MICHIGAN – On Mar. 21, 2014, a federal judge ruled Michigan's gay marriage ban unconstitutional. US District Judge Bernard Friedman wrote that "Today's decision... affirms the enduring principle that regardless of whoever finds favor in the eyes of the most recent majority, the guarantee of equal protection must prevail." Around 300 same-sex couples received marriage licenses before the US 6th Court of Appeals issued a stay on the decision on Mar. 22, 2014, making same-sex marriage illegal again in Michigan, pending the appeal process. On Mar. 28, 2014, US Attorney General Eric Holder stated that the marriages performed prior to the stay being issued would be recognized by the federal government: "These families will be eligible for all relevant federal benefits on the same terms as other same-sex marriages."
TEXAS – On Feb. 26, 2014, a federal judge ruled Texas' gay marriage ban unconstitutional. Judge Orlando Garcia wrote "Without a rational relation to a legitimate governmental purpose, state-imposed inequality can find no refuges in our U.S. Constitution." He then stayed his own decision pending appeal to the Fifth Circuit Court of Appeals, leaving same-sex marriage illegal in Texas.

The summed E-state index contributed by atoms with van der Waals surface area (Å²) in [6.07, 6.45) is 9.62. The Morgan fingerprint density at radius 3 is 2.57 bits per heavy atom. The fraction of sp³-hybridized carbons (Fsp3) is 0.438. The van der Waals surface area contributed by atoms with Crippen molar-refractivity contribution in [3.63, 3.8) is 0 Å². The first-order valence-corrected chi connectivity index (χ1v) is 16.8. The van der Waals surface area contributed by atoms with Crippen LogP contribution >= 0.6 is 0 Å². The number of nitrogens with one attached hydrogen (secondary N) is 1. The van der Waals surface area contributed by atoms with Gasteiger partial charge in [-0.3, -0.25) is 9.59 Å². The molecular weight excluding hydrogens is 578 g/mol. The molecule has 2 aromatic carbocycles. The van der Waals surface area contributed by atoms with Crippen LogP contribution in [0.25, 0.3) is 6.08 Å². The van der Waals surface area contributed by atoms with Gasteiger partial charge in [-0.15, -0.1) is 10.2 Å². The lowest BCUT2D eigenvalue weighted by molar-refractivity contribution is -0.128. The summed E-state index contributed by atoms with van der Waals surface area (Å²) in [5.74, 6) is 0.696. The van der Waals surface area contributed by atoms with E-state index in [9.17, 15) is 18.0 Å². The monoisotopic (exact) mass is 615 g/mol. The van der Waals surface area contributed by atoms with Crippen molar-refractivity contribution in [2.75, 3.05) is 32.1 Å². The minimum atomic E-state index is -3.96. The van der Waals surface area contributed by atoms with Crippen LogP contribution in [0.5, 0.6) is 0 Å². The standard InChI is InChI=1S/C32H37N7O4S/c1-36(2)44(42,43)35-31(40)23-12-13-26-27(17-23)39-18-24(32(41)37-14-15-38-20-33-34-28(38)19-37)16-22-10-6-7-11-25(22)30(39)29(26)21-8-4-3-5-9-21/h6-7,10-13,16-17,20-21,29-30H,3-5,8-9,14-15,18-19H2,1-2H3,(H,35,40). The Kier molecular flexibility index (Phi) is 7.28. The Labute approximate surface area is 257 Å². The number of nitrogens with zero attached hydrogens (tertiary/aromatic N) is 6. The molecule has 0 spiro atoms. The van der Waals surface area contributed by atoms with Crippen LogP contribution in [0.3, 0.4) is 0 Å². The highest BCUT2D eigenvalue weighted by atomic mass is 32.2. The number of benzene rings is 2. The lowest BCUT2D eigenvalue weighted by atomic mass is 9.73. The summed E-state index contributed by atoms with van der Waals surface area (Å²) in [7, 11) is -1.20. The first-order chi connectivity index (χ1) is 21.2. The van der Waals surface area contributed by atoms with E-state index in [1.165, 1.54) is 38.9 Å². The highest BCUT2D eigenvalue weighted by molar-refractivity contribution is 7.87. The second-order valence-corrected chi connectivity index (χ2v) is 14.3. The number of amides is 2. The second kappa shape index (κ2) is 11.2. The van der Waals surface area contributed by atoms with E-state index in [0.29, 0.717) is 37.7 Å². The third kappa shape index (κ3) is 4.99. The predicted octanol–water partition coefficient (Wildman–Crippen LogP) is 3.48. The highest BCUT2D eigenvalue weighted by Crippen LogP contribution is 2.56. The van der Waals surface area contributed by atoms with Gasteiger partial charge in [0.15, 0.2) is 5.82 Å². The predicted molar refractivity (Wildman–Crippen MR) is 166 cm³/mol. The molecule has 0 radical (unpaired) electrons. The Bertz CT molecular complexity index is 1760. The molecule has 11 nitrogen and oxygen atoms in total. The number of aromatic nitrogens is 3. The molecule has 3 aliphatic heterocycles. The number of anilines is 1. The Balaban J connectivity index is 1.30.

Timeline of Same-Sex Marriage Bans and Legalizations by Effective Date of Laws
24. Andrew M. Francis, Hugo M. Mialon, and Handoe Peng, "In Sickness and in Health: Same Sex Marriage Laws and Sexually Transmitted Infections, Appendix: Legal References and Notes," Emory Law and Economics Research Paper No 11-97, www.emory.edu (accessed Aug. 10, 2012)
25. Human Rights Campaign, "Marriage Center," www.hrc.org (accessed Aug. 10, 2012)